Tests to gauge environmental contamination at former Pittsfield factory

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PITTSFIELD — Name an environmental insult, and there's a chance it sits amid rubble at 70 Elmvale Place.

Asbestos? Oh, yeah. A study conducted at the site of the former J.B. Paper Co. property in late 2016 found evidence of that substance — it can cause lung disease — in pipe insulation from a former boiler room.

Polychlorinated biphenyls, known by the shorthand PCBs? That, too. Even before an Aug. 29, 2016, fire swept through the long-vacant factory in a neighborhood north of Wahconah Park, that probable carcinogen had been found during removal of an underground storage tank.

In coming weeks, yet another crew will step onto the fenced site hidden away between the Pittsfield and St. Joseph's cemeteries, near a Housatonic River tributary known as Onota Brook.

The Berkshire Regional Planning Commission just allocated $25,000 from brownfields funds it oversees to learn what other hazards the property might harbor.

"This is a pretty bad site in terms of existing conditions," said Thomas Matuszko, the commission's executive director.

The work, to be handled by TRC Environmental Corp., comes nearly two years after a fire destroyed buildings on the 4-acre site. The city knocked down the structures soon after the blaze, to protect public safety.

Since then, brush has grown around the edges of the ruined factory, which today lies in a heap of broken bricks, charred wood and twisted metal. One chimney remains.

Matuszko said the brownfields work will include tests for the presence of motor oil and underground tanks.

The assessment, combined with narrower findings from an earlier visual inspection of the property, will help guide future city decisions regarding the property.

"I think it will depend on what they find," Matuszko said. "The assessment game is always tricky."

Nathaniel Joyner, permitting coordinator in the city's Community Development office, said the point of the new review is to determine what hazardous building materials remain within the wreckage of the factory — and even more broadly on the property.

At the time of the fire, the factory site was owned by MMB Realty Co. and Gerald Binder. The property had been vacant for about a decade.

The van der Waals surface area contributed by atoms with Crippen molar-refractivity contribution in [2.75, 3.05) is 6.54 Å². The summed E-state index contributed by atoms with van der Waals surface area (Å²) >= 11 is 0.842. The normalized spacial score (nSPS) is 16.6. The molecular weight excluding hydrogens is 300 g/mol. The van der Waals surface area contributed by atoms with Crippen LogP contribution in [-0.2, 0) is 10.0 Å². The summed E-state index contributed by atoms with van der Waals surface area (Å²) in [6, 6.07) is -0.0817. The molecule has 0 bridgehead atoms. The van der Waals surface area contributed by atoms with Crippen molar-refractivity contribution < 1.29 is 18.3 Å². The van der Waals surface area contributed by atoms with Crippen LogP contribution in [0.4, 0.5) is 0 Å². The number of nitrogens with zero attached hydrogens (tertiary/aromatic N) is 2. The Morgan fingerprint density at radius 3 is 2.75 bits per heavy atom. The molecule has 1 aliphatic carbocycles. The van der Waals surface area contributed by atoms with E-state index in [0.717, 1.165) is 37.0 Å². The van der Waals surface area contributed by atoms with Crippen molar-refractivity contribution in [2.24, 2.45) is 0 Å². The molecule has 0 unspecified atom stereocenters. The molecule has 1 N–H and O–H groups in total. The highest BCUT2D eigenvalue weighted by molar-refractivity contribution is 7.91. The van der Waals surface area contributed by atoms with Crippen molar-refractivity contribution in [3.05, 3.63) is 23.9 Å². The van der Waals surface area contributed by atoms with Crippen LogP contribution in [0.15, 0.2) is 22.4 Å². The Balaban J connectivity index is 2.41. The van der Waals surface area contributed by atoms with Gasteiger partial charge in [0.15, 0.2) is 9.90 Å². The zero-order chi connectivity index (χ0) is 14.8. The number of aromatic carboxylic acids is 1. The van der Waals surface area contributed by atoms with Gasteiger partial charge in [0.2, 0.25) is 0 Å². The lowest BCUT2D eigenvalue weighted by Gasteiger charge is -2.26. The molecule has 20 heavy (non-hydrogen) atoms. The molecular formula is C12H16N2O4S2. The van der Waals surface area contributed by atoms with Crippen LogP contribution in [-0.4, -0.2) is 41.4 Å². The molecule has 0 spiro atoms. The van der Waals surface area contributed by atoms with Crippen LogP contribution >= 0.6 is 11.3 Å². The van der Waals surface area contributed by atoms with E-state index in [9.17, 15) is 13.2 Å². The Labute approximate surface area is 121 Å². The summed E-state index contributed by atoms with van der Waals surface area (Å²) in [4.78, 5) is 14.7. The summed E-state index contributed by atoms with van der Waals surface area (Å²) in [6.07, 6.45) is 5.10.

Joyner said the city is moving toward a foreclosure on the property because of unpaid taxes.

"Which will eventually bring the parcel under city control," Joyner said in an email message, in response to questions.

"From this assessment, plans to address and properly dispose of the materials will be created," he said.

After the fire, Mayor Linda M. Tyer was able to tap $1,700 in Board of Health money to run an initial assessment, after the City Council turned down her request for a deeper dive into the site's problems.

That Dec. 6, 2016, report, by ATC Group Services LLC, noted the presence of asbestos, hinted at other contaminants and recommended a more intensive assessment.

"ATC recommends minimal disturbance to surface soil at the site during clean-up of the fire debris due to potential soil contamination from the former operations ."

The discovery of asbestos alone increases any future cleanup costs. Demolition materials strewn across the site will have to be handled as asbestos waste, the ATC Group report said, by a licensed asbestos contractor.

The company also warned that further assessment could encounter hidden hazards, such as transformers and storage drums.

In an inventory it filed with its report, the company said it found one 55-gallon drum buried under debris in the plant's boiler room, as well as large metal buckets, a forklift and mounds of asphalt shingles.

The fire might have burned off hydraulic oil from the forklift, the company said, offering a glimmer of good news.

But it suggested that soil under the forklift should be inspected.

The property has been used for manufacturing since the 1800s.

Earlier environmental assessments on the property in the 1990s by Environmental Compliance Services of Agawam located PCBs in concentrations of 16 parts per million. The contaminated soil was removed.

Larry Parnass can be reached at lparnass@berkshireeagle.com, at @larryparnass on Twitter and 413-496-6214.


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